Pinned toot

I'm part owner and roaster at a little coffee company in Wisconsin. Author of Typica, a popular free program used to capture and work with coffee roasting production records that's used at roasting companies all over the world. Volunteer on the Roasters Guild education committee. Available for paid coffee consulting, training, open source software development. Living with a cat who broke into my house and decided to stay. Likes: cute, travel, food. Dislikes: blinking lights.

Call the FCC on C-SPAN for the obscenity that is the U.S. Senate.

Sadly, Linux support for one of the data acquisition devices in use is only for one particularly ancient version of RedHat and another device has no official Linux support (but it does have technically incorrect protocol documentation) and I'd rather not rip out well tuned data acquisition hardware just to get rid of Windows.

Windows 10: Hey, I know you're trying to roast coffee right now, which I think makes this the perfect time to make you stop working so I can install my updates.
Me: Remind me tomorrow.
*20 minutes later*
Windows 10: So, about that update...
Me: Tomorrow was your idea. What part of that don't you understand?
*20 minutes later*
Windows 10: But, my update.
Me: My work is more important than your update.

Since the device generating those readings is already doing a conversion to L*a*b* and I have the ability to modify its source code, I'm tempted to add another label to the display to see if the a* reading reliably tracks the transition from green to yellow on coffees that haven't been decaffeinated (or if I can do something to make it track).

One of the limitations of the new device I've been using is that it constrains its output to a range ~25-95 Agtron gourmet scale, but one of the first significant events in coffee roasting involves that measurement going off the scale (my benchtop analyzer would put it around 130). Decaf coffees, however, often start out brown so they reach their brightest at a reading that's still in range. That inflection from coffee getting brighter to coffee getting darker is where tasteable chemistry starts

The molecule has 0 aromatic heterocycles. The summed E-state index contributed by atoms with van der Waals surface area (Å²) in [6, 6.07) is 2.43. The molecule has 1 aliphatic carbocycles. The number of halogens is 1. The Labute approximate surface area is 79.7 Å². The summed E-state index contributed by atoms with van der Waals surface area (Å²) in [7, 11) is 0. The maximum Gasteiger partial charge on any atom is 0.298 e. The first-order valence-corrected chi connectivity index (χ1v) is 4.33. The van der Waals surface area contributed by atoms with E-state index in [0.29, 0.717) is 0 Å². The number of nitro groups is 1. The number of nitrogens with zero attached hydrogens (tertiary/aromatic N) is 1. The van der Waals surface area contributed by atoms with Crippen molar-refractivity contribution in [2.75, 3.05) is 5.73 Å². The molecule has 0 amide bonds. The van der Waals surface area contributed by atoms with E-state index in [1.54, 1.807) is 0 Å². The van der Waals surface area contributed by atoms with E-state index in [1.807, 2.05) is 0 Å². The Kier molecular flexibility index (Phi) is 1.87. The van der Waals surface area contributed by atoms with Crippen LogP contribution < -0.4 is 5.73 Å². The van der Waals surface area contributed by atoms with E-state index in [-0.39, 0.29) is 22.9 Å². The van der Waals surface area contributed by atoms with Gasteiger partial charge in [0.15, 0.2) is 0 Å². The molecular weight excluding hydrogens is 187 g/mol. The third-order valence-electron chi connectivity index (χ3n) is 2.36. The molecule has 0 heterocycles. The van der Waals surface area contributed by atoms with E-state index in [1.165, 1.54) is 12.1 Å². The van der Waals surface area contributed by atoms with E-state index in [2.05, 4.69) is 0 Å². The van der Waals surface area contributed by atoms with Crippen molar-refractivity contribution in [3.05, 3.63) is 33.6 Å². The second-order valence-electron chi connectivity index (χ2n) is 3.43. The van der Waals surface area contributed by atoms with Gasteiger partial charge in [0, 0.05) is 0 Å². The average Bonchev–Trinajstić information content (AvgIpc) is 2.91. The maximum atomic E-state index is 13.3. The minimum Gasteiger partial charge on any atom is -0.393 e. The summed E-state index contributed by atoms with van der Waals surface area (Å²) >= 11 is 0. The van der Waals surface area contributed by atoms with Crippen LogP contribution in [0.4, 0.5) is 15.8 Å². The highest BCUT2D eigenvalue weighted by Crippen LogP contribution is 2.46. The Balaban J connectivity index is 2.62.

Since @ryanprior and @yomimono were the only ones who answered, I've tried installing @elementary on Dad's old laptop. The installer left a system that showed logo, briefly flashed a login on tty1, and then black screened, but I could go back to tty1 and fix things so I can do a graphical login now. Not a great first impression, but I'll let it have its updates, install the stuff my sister wants to use, and see how things go.

Removing locally cached copies of media attachments from other servers has resulted in a terminal window completely filled with ............................................................... and it's taking a long time, but disk usage has dropped from 100% to 41% so far, so I should probably run that more often.

social.typica.us was briefly down because the server ran out of disk space. I'm finally getting around to learning what I can do with tootctl to free up disk instead of just buying the server more storage.